As for the empirical evidence of atmospheric cooling by water vapour I havent seen that and would love a source to investigate further as the only information I can find seems to state quite the contrary. All the information I come across seems to suggest it has a neutral or slightly positive effect other than in cloud formation and it seems I’m not the only one to have this issue http://www.yaleclimateconnections.org/2008/02/common-climate-misconceptions-the-water-vapor-feedback-2/

  59. “While I agree this is true that does not mean I’m going back to believeing in the bible because evolution has its flaws. The definition of science is surely that it is the best available theory to explain the events, while we cannot explain gravity should we reject newtons laws on motion?”

    If evolution were proven false it wouldn’t require that you go back to believing in the Bible. If the greenhouse effect were proven false there is nothing equivalent to the Bible that you are being asked or would need to begin believing again. I’m asking you to reject propositions made upon the Earth being flat, and which therefore have no valid empirical interpretational basis under that fact. There is no requirement that you go back to believing anything. You can however accept that the Earth isn’t flat and that the Sun heats the Earth. The greenhouse effect isn’t a flaw in climate alarm science, but is the foundation: it is equivalent to proving that God doesn’t exist, hence the Bible completely meaningless.

    “Oh and way to pick your own argument you choose to take a section of what I said and make that a straw man fallacy? come on I expected better.”

    You said: “unless you are suggesting that volcanic activity has a global warming effect?”

    That was a Straw Man as I had made no reference to volcanic activity.

    “Extinction events that involved volcanic activity involved immediate cooling from particulates released into the atmosphere followed by longer term warming caused by large quantities of Co2 (amongst other gasses released into the atmosphere)”

    And so CO2 didn’t cause the extinction event. Thank you.

    “Again if the science is so obviously wrong why not just put your better model to the test of your peers? That is the nature of science surely?”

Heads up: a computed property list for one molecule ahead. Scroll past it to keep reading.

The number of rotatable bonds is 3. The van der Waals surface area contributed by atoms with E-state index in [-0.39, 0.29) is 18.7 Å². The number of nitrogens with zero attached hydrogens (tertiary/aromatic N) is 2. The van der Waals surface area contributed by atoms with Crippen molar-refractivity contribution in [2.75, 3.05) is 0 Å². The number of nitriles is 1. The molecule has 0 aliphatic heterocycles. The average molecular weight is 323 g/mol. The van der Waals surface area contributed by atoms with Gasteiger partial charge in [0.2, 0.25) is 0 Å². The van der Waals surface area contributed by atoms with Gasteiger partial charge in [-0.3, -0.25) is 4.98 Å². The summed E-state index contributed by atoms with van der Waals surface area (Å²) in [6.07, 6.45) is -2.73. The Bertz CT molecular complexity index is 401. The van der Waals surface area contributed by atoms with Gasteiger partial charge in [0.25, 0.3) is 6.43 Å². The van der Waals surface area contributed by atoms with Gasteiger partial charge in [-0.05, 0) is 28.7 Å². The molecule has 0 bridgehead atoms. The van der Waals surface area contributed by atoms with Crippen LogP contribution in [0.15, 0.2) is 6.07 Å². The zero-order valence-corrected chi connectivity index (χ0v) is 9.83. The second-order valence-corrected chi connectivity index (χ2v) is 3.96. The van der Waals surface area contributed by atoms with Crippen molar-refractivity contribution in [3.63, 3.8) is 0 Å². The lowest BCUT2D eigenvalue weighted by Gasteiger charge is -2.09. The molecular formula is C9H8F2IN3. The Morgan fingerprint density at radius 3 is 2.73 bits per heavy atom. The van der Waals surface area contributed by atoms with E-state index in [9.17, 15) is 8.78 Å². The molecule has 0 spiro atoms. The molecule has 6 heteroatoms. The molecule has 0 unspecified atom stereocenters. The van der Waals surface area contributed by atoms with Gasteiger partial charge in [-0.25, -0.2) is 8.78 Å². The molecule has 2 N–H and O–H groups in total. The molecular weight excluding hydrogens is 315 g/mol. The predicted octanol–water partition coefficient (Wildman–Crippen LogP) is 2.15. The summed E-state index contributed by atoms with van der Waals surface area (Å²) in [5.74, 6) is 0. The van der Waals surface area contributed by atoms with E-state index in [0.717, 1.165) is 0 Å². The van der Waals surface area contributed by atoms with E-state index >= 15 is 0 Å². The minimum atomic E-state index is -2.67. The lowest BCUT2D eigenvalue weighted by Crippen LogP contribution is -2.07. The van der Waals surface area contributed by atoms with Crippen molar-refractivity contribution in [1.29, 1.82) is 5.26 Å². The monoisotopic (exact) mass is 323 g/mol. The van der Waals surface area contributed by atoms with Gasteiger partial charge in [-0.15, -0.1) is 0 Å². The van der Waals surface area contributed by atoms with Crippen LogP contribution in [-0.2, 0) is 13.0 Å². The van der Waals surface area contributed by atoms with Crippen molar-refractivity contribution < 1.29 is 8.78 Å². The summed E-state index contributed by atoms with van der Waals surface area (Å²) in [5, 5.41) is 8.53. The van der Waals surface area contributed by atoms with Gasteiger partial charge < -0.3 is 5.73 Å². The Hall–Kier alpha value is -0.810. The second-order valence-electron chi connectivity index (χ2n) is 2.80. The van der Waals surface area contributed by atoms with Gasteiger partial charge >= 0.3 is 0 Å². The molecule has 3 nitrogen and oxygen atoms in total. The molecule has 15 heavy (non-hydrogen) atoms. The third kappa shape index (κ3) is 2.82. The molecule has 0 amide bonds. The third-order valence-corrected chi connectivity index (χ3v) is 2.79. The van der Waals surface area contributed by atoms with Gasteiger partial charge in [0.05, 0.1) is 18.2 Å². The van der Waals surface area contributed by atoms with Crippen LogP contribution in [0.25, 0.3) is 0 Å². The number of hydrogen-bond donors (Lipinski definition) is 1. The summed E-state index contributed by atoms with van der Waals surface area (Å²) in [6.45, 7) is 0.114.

A better model is not required to demonstrate that an existing model is wrong. The only model required is that the Sun heats the Earth, and that the Earth is not flat.

    ”The process involving making conjectures (hypotheses), deriving predictions from them as logical consequences, and then carrying out experiments based on those predictions to determine whether the original conjecture was correct”

    Climate alarm science has not done this for the greenhouse effect nor yet accomplished it for the climate in general, as the necessary data points required do not exist yet, and in any case, it is easily empirically shown that water vapour causes cooling which contradicts their greenhouse effect, and already, their own models have failed as they did not predict a hiatus in warming. So, by your own standard, climate alarm science is not behaving scientifically.

    “On the other hand “A heckler is a person who harasses and tries to disconcert others with questions, challenges, or gibes.” which without some solid science you seem to have become, your argument of repitition of the flat earth issue seems to be only for basic teaching purposes and is not used in modern climate models therefore is not relevant.”

    The greenhouse effect conjecture originates specifically in the flat Earth models and their treatment of solar heating upon the surface of the planet. If the physics required for that conjecture is then inserted into more complex models, it does not escape the fact that said physics originates in error and is still in error. I am sorry that you believe that pointing out that the Earth is not flat, and analyzing the mathematical and physical and logical errors of that mistake, constitutes heckling. This is your loss.

    “The Co2 IR saturation effect is as yet the only credible piece of evidence I have seen counter to the GHE arguments”

    I am sorry that you are unable to comprehend the difference in physics and mathematics and logic between a flat Earth and a spherical Earth.

    “it still remains a good argument, much like theories of gravity it seems to work so why stop using it before we find a better alternative”